Home » Be The Match » How Shared Hispanic Heritage Helped a Donor Save a Teen’s Life
Be The Match

How Shared Hispanic Heritage Helped a Donor Save a Teen’s Life

be the match-stem cell-donor-hispanic
be the match-stem cell-donor-hispanic
Guillermo (right), Photos Courtesy of Be The Match

Guillermo didn’t hesitate in 2019 when he got the opportunity to potentially save a stranger’s life — a stranger who lived across the world.

About five years earlier, Guillermo now 46, had a cheek swab to register him as a potential stem cell donor. At the time, his wife encouraged him to get registered because someone in their community in Chile where they live, needed a transplant.

While Guillermo wasn’t a match then, little did he know he would be a donor match later on. Fast forward to 2019, when he received an email telling him he was a potential match. He followed up with more testing and a few weeks later, flew to Santiago, Chile — 600 miles from his home, to donate stem cells.

At the time, Guillermo didn’t know that his stem cells were poised to help a teenager in New York who was battling leukemia. After the donation was completed, he found out the recipient was a 14-year-old girl living in the U.S.

He was shocked to find out the recipient was a teenage girl.

“It was emotional,” says Guillermo, a father of four, who works in the salmon farming industry and is helping with his family’s distribution business. “I have a daughter about the same age. I couldn’t stop thinking what would have happened if it was her on the other side.”


“We have a donor”

When Elle was 13, she started experiencing what she and her family thought were growing pains. She was moaning and in pain, especially at night.

Blood work and multiple doctor visits confirmed she had acute lymphoblastic leukemia (ALL), a leukemia that starts in bone marrow and can spread quickly.

Elle, who loves drawing, playing tennis, music and going to the theater, was hospitalized and underwent many treatments, including chemo, immunotherapy and radiation. She lost her long, wavy hair and missed a lot of school.

But five months later, she was in remission and was eligible for a bone marrow transplant. 

“It happened pretty quick,” says her mother, Ellen. “Three days later, they called us and they’re like, ‘We have a donor! We have a match.”

Elle and her family

That match was Guillermo. The process of finding a donor was relatively smooth because Staudt was already in the Be The Match Registry database — the U.S. database of potential blood stem cell donors.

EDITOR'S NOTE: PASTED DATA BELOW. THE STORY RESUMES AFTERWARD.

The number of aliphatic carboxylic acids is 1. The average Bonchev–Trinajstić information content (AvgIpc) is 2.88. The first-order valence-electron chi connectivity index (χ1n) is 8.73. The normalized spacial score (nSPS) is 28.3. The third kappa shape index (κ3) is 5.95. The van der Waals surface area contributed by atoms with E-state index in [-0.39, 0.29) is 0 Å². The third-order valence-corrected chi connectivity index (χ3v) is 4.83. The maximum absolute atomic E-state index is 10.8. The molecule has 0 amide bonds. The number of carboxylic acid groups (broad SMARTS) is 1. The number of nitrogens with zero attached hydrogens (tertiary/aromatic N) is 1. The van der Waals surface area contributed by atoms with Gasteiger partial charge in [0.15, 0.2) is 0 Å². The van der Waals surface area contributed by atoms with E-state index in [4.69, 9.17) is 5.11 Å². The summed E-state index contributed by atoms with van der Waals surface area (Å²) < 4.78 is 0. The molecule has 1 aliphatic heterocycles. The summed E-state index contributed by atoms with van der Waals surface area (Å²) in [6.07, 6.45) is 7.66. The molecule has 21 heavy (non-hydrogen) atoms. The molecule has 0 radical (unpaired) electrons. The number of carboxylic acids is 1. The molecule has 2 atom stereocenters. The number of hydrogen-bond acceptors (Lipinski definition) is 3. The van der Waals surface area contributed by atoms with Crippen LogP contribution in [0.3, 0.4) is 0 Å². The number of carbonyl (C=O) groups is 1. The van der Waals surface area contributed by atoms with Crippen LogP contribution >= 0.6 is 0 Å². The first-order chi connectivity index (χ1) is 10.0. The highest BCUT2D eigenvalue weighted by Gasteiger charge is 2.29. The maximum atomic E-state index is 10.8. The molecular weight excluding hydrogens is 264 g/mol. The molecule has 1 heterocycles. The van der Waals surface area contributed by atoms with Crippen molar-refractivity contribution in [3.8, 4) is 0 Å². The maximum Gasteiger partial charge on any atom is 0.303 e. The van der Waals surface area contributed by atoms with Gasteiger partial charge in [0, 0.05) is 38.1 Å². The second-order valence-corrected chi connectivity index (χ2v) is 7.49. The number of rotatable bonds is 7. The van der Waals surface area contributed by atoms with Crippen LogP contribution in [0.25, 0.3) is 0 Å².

Donors and patients are matched by their human leukocyte antigen (HLA) type, a protein or marker that’s found on most cells in your body. A patient’s best chance is finding a donor match from their same ethnic background. That’s because HLA markers are inherited. The odds of a Hispanic patient finding an ethnic match is 48%, compared to 79% for a White patient.

Elle needed a Hispanic donor because her mother’s family is from Ecuador and her father is from El Salvador.

She received her transplant around Thanksgiving and then spent Christmas at the hospital. She was discharged on New Year’s Eve and looked forward to healing at home during 2020. Elle and her whole family wore masks, surgical gowns and gloves so when the pandemic started, they were already used to quarantine life.

These days, Elle who is 16 and a junior in high school, is monitored monthly by her doctors. She feels great is back to living her life.


The biggest reward

Inspired by her time as a patient and her desire to help others, Elle wants to be an anesthesiologist. Right now, she’s grateful for Guillermo — the “older brother” she’s always wanted.

“I thank him for giving me another year in life to finally graduate high school,” she says, noting, “I’ve always said to him, ‘you’re the one that saved me.’”

Her mother appreciates Guillermo and his decision to help save her daughter’s life. She encourages others to get cheek swabbed to become a potential donor.

You’re really not just saving one life,” she says. “You’re saving everybody’s life that is affected. By saving my child’s life, that person has saved my life, has saved her Pop’s life, her grandma’s life, right? It’s just such a domino effect, right? It’s saving everyone around that patient.”

Now Elle and Guillermo’s respective families feel forever connected. Last year, Guillermo’s parents visited New York and had dinner with Elle and her family. Next, Ellen, Elle and Guillermo will meet in person at an upcoming conference. They first met on a video conference last fall and keep in contact via messaging.

Guillermo is very humble about his stem cell donation. He says, he didn’t do anything extraordinary, noting that his donation only lasted for hours and that he did so in a comfy chair while reading a book.

He encourages others, especially people in the Hispanic community, to register and to donate, if asked.

“Having seen Elle, having seen her smile, knowing that somewhere in the world there is a person that is alive because of what you have done, is for me is the biggest reward you could ever expect,” he says.

You can save a life, too. Click this link to learn more about Be The Match and register to be a donor.

Next article